Can’t be a foodie unless you gorge on Biryani!!!

Slowly veg Biryani is taking over pulao. Opinions differ on whether there is actually a difference between pulao and veg biryani. Definitely there is.

Can’t be a foodie unless you gorge on Biryani!!!

World Biryani Day

It’s hard to find a foodie who is not fascinated by Biryani. To the Biryani lovers, it is a pure emotion. The word ‘Biryani’ comes from the Persian word ‘Birian’, meaning ‘fried before cooking’.

According to Pratibha Karan, who wrote the book Biryanibiryani is of South Indian origin, derived from pilaf (or pulao) varieties brought to the Indian subcontinent by Arab traders. She speculates that the pulao was an army dish in medieval India. Armies would prepare a one-pot dish of rice with whichever meat was available. Over time, the dish became biryani due to different methods of cooking, with the distinction between “pulao” and “biryani” being arbitrary.

Some people believe that the dish originated in Persia and was brought to India by the Mughals. The dish further developed in the Royal Mughal Kitchen. And now, restaurants and food stalls, selling Biryani, can be found in every nook and corner of the Indian cities. With the craze and immense love that this delicious dish receives, Biryani deserved a day of its own. So, 3 July 2022 is being celebrated as the first-ever Biryani Day in the world, to mark the love for the dish.


As per Vishwanath Shenoy, the owner of a biryani restaurant chain in India, one branch of biryani comes from the Mughals, while another was brought by the Arab traders to Malabar, South India.

Biryani is a mixed rice dish. It is made with rice, meat and Indian spices. Sometimes, eggs and potatoes are added too. The rice is flavoured with saffron and bereshtan (fried onions). Not only the non-veg Biryani, but the veg Biryani is becoming popular too. Slowly veg Biryani is taking over pulao. Opinions differ on whether there is actually a difference between pulao and veg-biryani. Definitely there is. Veg Biryani is not Pulao. Many parallels can be drawn when it comes to the origins of veg biryani and pulao. But, the contrasts between the two cannot be overlooked. Pulao is a plain, single-pot dish, whereas, Biryani has stronger spices and the rice, meat (or vegetables) are cooked separately before being layered and cooked together for the gravy to absorb into the rice. Biryani contains more gravy and takes a longer time to cook.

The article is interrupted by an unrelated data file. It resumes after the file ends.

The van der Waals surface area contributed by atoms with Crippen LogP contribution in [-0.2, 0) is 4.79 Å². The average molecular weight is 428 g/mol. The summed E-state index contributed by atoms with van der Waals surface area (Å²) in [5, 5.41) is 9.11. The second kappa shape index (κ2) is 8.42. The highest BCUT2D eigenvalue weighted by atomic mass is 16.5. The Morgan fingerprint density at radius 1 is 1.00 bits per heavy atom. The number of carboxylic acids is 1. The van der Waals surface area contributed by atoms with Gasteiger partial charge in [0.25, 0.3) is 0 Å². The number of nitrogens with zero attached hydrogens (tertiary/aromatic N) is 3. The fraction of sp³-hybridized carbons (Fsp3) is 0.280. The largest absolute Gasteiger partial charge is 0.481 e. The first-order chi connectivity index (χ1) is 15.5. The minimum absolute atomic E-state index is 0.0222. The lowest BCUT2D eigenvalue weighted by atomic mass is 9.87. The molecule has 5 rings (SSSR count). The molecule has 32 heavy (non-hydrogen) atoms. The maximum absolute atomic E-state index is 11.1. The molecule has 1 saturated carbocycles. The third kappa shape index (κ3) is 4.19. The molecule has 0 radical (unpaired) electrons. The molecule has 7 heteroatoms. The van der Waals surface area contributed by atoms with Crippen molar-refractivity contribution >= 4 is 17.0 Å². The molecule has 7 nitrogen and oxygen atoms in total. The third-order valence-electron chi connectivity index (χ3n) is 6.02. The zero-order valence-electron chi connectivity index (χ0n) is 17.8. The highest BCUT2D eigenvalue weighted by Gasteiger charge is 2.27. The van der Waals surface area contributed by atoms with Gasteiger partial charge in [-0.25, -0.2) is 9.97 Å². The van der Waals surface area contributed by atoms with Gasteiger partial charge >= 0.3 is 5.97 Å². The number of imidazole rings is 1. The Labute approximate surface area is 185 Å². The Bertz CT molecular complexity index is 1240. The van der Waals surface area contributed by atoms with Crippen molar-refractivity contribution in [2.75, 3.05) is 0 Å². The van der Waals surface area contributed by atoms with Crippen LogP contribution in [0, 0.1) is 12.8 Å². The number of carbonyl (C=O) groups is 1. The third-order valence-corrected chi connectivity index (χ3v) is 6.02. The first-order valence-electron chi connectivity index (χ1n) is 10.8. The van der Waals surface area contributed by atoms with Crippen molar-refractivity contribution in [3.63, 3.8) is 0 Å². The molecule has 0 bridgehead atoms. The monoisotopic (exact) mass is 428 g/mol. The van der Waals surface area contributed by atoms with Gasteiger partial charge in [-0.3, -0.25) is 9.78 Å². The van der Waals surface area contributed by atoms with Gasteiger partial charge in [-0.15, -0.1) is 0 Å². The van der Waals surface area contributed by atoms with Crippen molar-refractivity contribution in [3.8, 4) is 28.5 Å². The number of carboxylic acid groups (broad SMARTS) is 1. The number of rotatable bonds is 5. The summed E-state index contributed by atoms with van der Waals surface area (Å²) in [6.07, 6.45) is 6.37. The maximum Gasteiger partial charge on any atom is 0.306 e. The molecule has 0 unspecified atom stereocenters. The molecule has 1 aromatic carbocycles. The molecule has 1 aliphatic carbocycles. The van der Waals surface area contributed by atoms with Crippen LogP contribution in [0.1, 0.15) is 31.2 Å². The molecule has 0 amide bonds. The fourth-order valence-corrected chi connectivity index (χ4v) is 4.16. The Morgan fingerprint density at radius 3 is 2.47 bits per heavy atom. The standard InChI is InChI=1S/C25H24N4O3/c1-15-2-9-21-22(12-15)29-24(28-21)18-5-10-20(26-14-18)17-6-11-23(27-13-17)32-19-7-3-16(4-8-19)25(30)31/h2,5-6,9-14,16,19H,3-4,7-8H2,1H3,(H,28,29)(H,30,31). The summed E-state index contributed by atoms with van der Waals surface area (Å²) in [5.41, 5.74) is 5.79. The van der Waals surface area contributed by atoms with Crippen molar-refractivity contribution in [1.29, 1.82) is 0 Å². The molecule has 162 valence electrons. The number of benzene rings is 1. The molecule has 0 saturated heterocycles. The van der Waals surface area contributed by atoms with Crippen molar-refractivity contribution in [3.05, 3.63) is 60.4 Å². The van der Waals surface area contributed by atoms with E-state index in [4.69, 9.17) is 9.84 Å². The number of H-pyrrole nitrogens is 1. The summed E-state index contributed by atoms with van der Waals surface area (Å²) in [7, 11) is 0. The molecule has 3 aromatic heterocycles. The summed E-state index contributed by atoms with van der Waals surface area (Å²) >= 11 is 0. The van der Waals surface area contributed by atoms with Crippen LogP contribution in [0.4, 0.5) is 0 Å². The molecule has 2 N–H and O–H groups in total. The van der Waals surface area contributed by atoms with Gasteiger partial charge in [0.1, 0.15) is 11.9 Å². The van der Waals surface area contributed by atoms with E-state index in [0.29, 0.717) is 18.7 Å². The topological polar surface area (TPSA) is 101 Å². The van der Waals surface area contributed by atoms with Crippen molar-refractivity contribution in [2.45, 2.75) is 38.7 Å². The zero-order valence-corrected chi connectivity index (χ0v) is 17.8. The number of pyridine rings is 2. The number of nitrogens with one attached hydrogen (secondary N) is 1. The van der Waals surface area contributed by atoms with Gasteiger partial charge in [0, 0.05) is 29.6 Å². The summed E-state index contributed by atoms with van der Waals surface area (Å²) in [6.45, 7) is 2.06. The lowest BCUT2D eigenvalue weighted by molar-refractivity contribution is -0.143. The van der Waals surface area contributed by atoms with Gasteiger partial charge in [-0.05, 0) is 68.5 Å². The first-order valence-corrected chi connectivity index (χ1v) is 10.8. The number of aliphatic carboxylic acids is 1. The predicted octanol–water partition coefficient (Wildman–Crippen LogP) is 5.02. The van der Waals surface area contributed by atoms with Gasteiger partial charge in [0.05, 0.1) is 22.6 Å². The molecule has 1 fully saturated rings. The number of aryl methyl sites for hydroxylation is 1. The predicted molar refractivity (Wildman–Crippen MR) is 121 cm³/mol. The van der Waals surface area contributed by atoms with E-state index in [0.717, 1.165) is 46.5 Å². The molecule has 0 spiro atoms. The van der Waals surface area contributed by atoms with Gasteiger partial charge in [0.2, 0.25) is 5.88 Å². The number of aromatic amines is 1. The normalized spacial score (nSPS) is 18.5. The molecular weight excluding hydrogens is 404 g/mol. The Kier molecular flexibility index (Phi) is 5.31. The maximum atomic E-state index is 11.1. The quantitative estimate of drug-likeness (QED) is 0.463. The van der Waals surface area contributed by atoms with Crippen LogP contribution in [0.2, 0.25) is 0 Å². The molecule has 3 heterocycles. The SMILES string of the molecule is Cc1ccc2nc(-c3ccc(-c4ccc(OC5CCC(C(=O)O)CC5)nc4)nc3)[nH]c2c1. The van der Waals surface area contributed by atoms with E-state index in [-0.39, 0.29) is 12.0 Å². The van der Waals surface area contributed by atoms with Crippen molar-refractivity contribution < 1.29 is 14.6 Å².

The best five Biryanis of India are –

 The Kolkata Biryani: The speciality of the Biryani, served in the City of Joy, is the addition of boiled potatoes and eggs to the traditional rice and meat recipe.

 The Lucknowi Biryani: Nuts, saffron and sometimes milk are used, along with rice, meat and spices, while preparing the delicious dish. It is also known as Awadhi Biryani.

The Hyderabadi Biryani: This Biryani is made with half boiled rice which is layered with fried onions, mint and cooked mutton, sealed with dough and slow cooked in ‘dum‘ style.

The Kashmiri Biryani: To make this Kashmiri style Biryani, rice and meat are cooked in ghee. Yogurt, saffron and aromatic spices are added too.

The Malabari Biryani: The traditional Biryani recipe gets a regional twist. While making the Malabari Biryani, instead of meat, fish fillets are used.

The Managing Director & CEO of LT Foods Ltd, Ashwani Kumar Arora has stated that biryani is a ‘celebration of being together’. Biryani is relished around the globe in different countries by different age groups of people. The constant accompaniment of the Biryani is Raita (made by adding cucumber, onion and roasted spices to yogurt.) In Hyderabad specially, Biryani is served with Mirchi ka Salan (contains green chilli peppers, peanuts, sesame seeds, dry coconut, cumin seeds, ginger and garlic paste, turmeric powder, bay leaf, and thick tamarind juice). In some other regions of India, Biryani cannot be mentioned without mentioning Chicken Chaap. In India, different regions have different food habits but all are united by Biryani.